Participation was initially sought by the pathology provider, who identified and mailed patients an explanatory statement outlining the nature and requirements of the study. After a 7-day period, providing patients the opportunity to decline participation, eligibility was confirmed; consent gained and an interview time was arranged either at their place of residence or at a designated research center. A structured interview to assess potential risk factors took approximately 1 hour to complete. In addition to interviewing the patient, a medication history was obtained and a number of quantitative measures were administered. Medical histories, inclusive of demographic and physiological details and current medication, were confirmed through consultation with the patient's GP.
The structured patient interview was piloted on a separate study of 40 patients in 2007.2 We collected the following information: (1) demographic details: age, socioeconomic status, race/ethnicity (as defined by the patient), primary indication for taking warfarin; (2) current health, comorbidities, visual acuity11; (3) medication review (prescription and nonprescription), self-reported medication adherence12; and (4) psychosocial factors: cognitive function,13 possible signs of depressed mood,14 social connectedness,15 functional health literacy,16 independence with activities of daily living.17,18 Each of these tools has been validated for use in the elderly population. We applied previously adopted cutoffs for each tool.
A total of 150 cases and 300 control subjects were required to provide 80% power to detect a true OR of 2.0 for risk factors having a prevalence of 20% using a probability value of 0.05 as the threshold for statistical significance. To allow for adjustment in a multiple logistic regression model, the sample size was inflated by 10% for each of 10 potential confounders.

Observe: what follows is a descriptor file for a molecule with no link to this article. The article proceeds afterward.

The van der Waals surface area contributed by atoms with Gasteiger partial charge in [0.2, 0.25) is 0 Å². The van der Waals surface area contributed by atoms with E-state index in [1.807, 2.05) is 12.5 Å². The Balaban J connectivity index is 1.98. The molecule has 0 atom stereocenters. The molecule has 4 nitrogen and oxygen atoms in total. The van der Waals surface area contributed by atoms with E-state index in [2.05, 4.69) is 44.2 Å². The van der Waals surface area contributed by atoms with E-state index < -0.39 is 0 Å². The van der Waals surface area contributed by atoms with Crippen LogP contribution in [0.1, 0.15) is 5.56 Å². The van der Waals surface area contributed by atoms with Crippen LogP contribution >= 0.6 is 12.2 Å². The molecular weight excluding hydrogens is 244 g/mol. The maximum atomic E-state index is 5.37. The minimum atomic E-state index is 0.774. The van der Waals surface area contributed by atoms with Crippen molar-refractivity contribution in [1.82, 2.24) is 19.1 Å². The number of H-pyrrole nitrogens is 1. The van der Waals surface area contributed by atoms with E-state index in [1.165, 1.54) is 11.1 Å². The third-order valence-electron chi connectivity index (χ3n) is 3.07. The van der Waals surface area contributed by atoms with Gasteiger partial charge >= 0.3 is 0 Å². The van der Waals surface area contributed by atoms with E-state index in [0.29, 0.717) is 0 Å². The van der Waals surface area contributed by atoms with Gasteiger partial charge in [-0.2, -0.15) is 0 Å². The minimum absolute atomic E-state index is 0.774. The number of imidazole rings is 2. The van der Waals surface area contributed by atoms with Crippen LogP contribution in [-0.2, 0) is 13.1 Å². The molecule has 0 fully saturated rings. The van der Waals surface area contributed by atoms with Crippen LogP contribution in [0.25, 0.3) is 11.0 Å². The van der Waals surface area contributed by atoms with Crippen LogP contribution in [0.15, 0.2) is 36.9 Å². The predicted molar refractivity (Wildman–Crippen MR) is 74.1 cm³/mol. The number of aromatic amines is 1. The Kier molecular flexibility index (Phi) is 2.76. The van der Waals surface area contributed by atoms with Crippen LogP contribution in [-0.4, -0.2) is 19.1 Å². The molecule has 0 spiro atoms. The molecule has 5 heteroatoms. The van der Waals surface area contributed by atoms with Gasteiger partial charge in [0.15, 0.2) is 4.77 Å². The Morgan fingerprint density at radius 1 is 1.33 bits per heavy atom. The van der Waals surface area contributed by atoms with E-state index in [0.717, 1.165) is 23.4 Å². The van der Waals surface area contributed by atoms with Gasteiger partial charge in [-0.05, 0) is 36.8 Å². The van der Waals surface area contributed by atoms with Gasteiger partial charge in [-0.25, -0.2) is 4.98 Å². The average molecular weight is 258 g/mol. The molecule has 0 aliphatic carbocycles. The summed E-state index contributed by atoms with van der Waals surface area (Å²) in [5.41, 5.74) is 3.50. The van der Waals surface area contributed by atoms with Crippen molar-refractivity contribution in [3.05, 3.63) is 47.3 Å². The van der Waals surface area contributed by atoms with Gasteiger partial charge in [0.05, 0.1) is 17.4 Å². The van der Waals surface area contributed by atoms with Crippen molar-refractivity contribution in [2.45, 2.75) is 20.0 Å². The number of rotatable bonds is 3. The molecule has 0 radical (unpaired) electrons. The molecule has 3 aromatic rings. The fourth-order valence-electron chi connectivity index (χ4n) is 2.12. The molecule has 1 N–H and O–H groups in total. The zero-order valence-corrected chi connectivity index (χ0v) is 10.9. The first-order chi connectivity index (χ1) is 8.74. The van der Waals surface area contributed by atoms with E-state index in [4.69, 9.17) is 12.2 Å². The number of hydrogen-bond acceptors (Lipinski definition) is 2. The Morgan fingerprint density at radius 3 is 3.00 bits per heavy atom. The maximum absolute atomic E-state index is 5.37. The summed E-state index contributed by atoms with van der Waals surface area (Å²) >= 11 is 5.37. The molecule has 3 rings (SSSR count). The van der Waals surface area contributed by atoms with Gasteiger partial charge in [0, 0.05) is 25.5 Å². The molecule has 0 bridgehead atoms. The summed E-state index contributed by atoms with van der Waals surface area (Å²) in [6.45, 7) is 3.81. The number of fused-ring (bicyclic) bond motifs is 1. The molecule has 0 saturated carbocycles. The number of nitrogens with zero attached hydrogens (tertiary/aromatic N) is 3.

Univariate comparison of risk factors was made between cases and control subjects. ORs with 95% CIs were calculated by standard methods. Logistic regression models were used to assess the independent effects of specific characteristics on the risk of having an elevated INR and the significance of interaction terms. Multivariate analysis was undertaken to explore the effect of psychosocial characteristics after controlling for potentially important confounders, including age, sex, race, English as a second language, working/retirement, and primary indication and duration of warfarin therapy. Logistic regression was also used to investigate different definitions of psychosocial deficit using the relevant measured variables in combination as a single index. Presence of mild cognitive impairment was considered as the first definition of psychosocial impairment because it identified the greatest number of patients as “impaired.” Social isolation was included last because it identified the fewest patients and had the weakest association with elevated INR in multivariate analysis. Possible signs of depression were considered before poor health literacy because there is some evidence of an association between health literacy and cognition,19 which was the starting point for defining impairment. Statistical analyses were performed using Stata 10.0 (Stata Corp, College Station, TX).